(Bloomberg) -- Belarusian President Alexander Lukashenko is set to make his first bilateral visit to the European Union since it dropped sanctions against him in 2016, as he strives to balance growing pressure from Moscow for integration with Russia.
Lukashenko, once dubbed “Europe’s last dictator” by the U.S., is due to meet Austrian President Alexander Van der Bellen in Vienna on Nov. 12, his first state visit to the country that hosts United Nations agencies and likes to act as hub of West-East diplomacy. The trip was flagged when then Chancellor Sebastian Kurz met Lukashenko in Minsk in March.
Belarusian officials “are really trying” to boost ties with the West, mainly for economic reasons, said Igar Gubarevich, senior analyst at the Ostrogorski Centre, a London research group. Still, “they are willing to improve relations insofar as they don’t require reforms which may threaten Lukashenko’s power.”
The visit comes a week before the Russian and Belarusian prime ministers hold talks in Moscow on integration “roadmaps” intended to bind the two countries’ economies more tightly together. The program is due to be presented for approval by Lukashenko and Russian President Vladimir Putin in December.
The EU has been trying to pry the former Soviet republic out of the shadow of the Kremlin by removing sanctions that included Lukashenko personally, when he freed political prisoners and helped mediate in the conflict between Ukraine and Russian-backed separatists.
The U.S. has also thawed relations, announcing in September that its returning its ambassador to Belarus for the first time since 2008. That came shortly after the then National Security Adviser John Bolton met Lukashenko in Minsk to “emphasize U.S. support for Belarus’s sovereignty and independence,” according to the U.S. embassy.
Lukashenko’s Austria visit shows that ”gates that were closed before are opening now for Belarus,” said Konstantin Zatulin, first deputy head of the Russian lower house of parliament’s committee on CIS affairs. “Belarus is trying to build bridges with the West and the West is interested in encouraging Belarus.”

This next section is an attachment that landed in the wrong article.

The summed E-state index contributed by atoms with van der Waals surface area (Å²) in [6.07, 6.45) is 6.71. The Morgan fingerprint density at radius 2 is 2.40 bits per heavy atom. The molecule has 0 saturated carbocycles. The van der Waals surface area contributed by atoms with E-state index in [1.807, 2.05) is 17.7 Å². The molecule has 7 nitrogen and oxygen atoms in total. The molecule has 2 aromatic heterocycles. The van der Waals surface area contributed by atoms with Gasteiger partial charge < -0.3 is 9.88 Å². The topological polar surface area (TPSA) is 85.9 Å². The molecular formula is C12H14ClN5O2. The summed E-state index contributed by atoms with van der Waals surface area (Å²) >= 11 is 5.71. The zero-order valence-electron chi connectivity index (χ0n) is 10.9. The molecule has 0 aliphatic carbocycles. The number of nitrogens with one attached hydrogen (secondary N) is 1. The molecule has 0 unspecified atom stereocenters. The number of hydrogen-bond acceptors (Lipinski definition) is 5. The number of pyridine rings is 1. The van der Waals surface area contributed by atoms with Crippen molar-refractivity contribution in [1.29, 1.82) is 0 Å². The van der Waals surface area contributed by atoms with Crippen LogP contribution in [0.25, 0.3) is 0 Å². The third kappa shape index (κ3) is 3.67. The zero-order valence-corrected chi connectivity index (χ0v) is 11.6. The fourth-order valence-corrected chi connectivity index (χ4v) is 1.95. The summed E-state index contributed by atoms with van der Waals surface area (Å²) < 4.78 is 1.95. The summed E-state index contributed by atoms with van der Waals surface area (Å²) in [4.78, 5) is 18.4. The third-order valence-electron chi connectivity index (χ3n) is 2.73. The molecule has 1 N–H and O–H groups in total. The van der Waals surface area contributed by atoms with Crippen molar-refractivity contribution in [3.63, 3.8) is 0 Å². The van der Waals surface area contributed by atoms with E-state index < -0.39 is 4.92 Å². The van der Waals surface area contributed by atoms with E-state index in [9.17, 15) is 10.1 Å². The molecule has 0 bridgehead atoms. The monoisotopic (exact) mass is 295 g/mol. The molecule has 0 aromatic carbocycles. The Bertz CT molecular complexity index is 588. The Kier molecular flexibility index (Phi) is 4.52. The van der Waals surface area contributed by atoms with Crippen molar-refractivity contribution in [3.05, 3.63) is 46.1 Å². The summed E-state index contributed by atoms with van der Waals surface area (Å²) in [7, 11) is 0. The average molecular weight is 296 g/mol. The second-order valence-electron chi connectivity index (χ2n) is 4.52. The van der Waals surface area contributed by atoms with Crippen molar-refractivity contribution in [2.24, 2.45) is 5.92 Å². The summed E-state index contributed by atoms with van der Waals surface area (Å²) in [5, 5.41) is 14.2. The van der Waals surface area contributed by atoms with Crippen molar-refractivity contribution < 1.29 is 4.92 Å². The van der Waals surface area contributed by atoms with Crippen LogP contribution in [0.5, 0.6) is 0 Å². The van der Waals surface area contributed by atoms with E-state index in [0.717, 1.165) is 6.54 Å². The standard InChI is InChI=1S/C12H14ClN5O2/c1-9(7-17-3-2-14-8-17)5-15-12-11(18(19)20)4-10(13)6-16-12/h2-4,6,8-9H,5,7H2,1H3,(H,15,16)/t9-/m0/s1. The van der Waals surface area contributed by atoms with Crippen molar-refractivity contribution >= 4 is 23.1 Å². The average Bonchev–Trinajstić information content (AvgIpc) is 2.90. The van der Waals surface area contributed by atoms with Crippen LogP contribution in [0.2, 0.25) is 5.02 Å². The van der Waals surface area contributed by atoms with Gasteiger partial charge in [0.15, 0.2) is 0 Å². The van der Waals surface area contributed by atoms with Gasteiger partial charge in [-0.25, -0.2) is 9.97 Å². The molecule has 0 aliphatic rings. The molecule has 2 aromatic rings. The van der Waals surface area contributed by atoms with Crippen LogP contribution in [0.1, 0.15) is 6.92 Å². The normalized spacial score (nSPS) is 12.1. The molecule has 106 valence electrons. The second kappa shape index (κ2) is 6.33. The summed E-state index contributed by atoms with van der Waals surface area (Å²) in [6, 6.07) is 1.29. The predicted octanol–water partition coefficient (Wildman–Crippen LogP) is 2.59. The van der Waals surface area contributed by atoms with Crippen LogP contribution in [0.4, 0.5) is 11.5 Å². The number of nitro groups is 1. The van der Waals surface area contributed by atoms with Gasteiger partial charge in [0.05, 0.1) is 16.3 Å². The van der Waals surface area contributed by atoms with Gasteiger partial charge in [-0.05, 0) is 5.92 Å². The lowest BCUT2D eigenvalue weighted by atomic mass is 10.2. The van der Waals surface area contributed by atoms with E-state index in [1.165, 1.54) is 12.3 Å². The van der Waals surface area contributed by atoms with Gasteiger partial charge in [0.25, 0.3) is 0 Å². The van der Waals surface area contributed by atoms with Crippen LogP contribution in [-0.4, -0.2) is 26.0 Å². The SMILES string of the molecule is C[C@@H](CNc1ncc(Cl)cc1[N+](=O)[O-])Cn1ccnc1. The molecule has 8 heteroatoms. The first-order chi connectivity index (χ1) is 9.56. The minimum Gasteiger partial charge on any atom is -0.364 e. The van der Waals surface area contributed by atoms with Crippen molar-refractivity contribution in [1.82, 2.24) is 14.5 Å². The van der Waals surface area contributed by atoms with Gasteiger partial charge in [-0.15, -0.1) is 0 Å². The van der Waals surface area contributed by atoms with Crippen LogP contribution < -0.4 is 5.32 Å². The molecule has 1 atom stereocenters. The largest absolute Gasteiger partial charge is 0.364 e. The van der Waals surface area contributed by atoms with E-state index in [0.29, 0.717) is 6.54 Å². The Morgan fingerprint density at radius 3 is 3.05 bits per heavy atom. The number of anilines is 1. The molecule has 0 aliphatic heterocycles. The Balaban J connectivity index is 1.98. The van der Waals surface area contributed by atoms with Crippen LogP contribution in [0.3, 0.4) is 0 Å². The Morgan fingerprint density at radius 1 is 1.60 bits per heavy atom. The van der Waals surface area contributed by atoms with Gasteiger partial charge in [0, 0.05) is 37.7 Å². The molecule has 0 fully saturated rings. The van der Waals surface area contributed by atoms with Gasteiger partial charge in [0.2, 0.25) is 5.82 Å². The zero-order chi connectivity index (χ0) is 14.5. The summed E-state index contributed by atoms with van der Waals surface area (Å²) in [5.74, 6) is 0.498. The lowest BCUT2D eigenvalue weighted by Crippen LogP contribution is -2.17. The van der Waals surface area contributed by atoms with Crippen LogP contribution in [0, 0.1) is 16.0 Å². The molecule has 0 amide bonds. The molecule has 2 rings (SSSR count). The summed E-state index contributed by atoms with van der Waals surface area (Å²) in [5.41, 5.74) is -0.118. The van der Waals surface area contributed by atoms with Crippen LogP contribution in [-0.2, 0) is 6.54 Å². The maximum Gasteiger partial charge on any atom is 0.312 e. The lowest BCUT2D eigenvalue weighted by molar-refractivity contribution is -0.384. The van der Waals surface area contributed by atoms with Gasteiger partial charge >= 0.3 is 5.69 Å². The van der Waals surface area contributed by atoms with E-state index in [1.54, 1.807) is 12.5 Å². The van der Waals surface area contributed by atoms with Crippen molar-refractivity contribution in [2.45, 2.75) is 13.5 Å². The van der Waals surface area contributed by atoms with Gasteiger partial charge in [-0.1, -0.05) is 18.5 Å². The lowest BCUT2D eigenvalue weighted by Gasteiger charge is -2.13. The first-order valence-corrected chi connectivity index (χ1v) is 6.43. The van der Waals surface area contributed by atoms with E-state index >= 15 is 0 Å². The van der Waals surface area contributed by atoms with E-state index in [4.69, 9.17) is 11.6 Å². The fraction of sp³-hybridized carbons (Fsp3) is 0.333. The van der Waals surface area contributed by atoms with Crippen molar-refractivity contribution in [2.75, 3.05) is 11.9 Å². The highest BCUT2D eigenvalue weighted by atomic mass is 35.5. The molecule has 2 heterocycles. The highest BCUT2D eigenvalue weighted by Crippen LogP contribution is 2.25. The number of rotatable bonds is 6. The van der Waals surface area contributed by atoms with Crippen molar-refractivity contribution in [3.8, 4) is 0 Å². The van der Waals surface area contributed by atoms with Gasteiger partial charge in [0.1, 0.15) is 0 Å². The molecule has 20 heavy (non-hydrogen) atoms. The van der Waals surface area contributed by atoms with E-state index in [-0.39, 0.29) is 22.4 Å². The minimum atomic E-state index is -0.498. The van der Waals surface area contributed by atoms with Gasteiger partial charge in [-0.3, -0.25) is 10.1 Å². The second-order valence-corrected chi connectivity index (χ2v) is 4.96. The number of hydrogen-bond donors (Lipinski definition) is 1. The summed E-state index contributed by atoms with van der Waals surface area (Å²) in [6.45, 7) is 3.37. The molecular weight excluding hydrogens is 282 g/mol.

While Russia and Belarus signed a 1999 accord to form a so-called Union State, Lukashenko has rebuffed demands for a monetary union, single legal system and common foreign and security policy. As recently as April, three people close to the Kremlin said Russia may press for a unified state with Belarus as a way to sidestep a constitutional ban on Putin extending his presidency when his current term ends in 2024.
Putin has denied any such plans. Lukashenko ruled out unification in July, saying he’d agreed with Putin that “absorbing Russia into Belarus or Belarus into Russia” shouldn’t even be discussed, the Belta news service reported.
Still, with Belarus largely dependent on Russian oil and gas supplies, Lukashenko felt the pressure when Moscow introduced new tax rules this year that he said may lead to nearly $11 billion in losses for his country by 2024 through increased crude costs.
Topics to be discussed in Vienna include the EU’s Eastern Partnership program and the maintenance of a memorial site in Maly Trostinets near Minsk, where the Nazis killed many Austrian Jews in World War II. The Austrian presidency said there will be a “critical dialogue on human right problems” and a meeting of business leaders.
While Lukashenko “can make all the gestures he wants” to demonstrate his independence, “there is one objective thing - Belarus is deeply economically dependent on Russia,” said Fyodor Lukyanov, who heads the Council on Foreign and Defense Policy, a research group that advises the Kremlin. The Union State plans “suggest that Belarus has no room for maneuver,” he said.
--With assistance from Aliaksandr Kudrytski.
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